Return to Case Study Briefs

The George W. Bush Presidential Center

Landscape Performance Benefits

Environmental

  • Treats more than 90% of average annual rainfall to remove an estimated 85% of total suspended solids.
  • Reduces potable water consumption for irrigation by 73% or 6.126 million gallons per year compared to a baseline case.
  • Achieves a Biomass Density Index – a measure of the density of plant layers covering the ground – of 3.24 for vegetated areas of the site, 62% higher than that of a traditional lawn.

Social

  • Helped attract over 819,488 visitors to the Presidential Center in the first two years since it opened.

Economic

  • Saved $821,000 in disposal costs by using all 100,000 cubic yards of excavated soil on-site.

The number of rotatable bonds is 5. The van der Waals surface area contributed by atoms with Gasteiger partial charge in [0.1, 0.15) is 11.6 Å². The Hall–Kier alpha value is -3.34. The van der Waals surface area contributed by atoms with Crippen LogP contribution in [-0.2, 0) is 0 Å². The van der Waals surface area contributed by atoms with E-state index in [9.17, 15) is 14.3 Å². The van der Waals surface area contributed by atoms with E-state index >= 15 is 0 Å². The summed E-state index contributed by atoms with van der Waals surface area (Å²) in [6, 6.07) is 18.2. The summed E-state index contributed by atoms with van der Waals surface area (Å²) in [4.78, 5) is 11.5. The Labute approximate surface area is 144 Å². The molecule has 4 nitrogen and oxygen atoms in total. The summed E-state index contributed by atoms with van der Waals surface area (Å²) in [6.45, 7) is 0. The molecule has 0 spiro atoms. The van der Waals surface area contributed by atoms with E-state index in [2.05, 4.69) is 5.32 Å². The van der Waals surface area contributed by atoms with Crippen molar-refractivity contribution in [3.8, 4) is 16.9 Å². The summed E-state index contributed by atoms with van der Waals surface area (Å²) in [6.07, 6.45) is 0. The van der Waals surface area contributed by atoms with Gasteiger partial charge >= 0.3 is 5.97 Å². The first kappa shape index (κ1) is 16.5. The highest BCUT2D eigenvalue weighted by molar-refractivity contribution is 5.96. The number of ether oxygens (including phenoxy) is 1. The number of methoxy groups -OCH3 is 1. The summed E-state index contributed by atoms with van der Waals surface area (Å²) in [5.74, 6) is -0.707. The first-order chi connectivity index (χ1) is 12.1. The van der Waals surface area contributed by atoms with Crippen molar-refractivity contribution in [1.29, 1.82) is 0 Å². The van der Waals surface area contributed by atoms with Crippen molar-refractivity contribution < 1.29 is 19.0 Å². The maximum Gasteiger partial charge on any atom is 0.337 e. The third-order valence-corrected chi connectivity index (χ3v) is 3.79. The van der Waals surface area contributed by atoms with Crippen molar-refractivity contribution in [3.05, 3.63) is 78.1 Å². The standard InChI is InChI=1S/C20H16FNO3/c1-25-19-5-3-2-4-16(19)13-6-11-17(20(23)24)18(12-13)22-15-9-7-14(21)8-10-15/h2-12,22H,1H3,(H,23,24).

• Reduces lawn mowing costs by approximately $41,160 by using native Habiturf ™, which requires only 4 mowings per year.

At a Glance

  • Designer

    Michael Van Valkenburgh Associates

  • Project Type

    Civic/Government facility
    Museum/Cultural center

  • Former Land Use

    Greyfield

  • Location

    2943 SMU Boulevard
    Dallas, Texas 75205

    Map it

  • Climate Zone

    Hot semi-arid

  • Size

    24 acres

  • Budget

    Site work: $28 million (includes street realignment); Landscape contractors: $12 million

  • Completion Date

    2013